From the MIT Technology Review article "The Price of Biofuel":

"Blooming Prairies: Whether ethanol made from cellulosic biomass is good or bad for the environment, however, depends on what kind of biomass it is and how it is grown.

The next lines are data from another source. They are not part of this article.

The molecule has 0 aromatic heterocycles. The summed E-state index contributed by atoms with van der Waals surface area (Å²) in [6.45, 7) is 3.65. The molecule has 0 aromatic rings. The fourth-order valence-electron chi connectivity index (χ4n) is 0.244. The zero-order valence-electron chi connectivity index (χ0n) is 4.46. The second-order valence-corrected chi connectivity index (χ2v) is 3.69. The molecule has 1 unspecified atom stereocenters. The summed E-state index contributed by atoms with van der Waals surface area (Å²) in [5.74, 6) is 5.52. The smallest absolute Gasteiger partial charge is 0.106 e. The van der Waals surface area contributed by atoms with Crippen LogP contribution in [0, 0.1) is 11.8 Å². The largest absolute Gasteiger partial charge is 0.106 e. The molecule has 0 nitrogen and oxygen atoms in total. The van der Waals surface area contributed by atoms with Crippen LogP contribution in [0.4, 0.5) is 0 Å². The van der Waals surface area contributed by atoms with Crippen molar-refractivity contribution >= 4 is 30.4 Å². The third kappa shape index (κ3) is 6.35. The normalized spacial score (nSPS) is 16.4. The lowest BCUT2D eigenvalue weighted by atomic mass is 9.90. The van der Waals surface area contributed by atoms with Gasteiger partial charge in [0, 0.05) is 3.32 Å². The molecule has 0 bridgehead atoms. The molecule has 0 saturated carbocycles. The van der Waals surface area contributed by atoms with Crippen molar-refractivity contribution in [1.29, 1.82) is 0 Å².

In a series of tests, Tilman grew a mixture of native prairie grasses (including switchgrass) in some of the field’s plots and single species in others. The results show that a diverse mix of grasses, even grown in extremely infertile soil, "could be a valuable source of biofuels," he says. "You could make more ethanol from an acre [of the mixed grasses] than you could from an acre of corn." Better yet, in a paper published in Science, Tilman showed that the prairie grasses could be used to make ethanol that is "carbon negative": the grasses might consume and store more carbon dioxide than is released by producing and burning the fuel made from them." "

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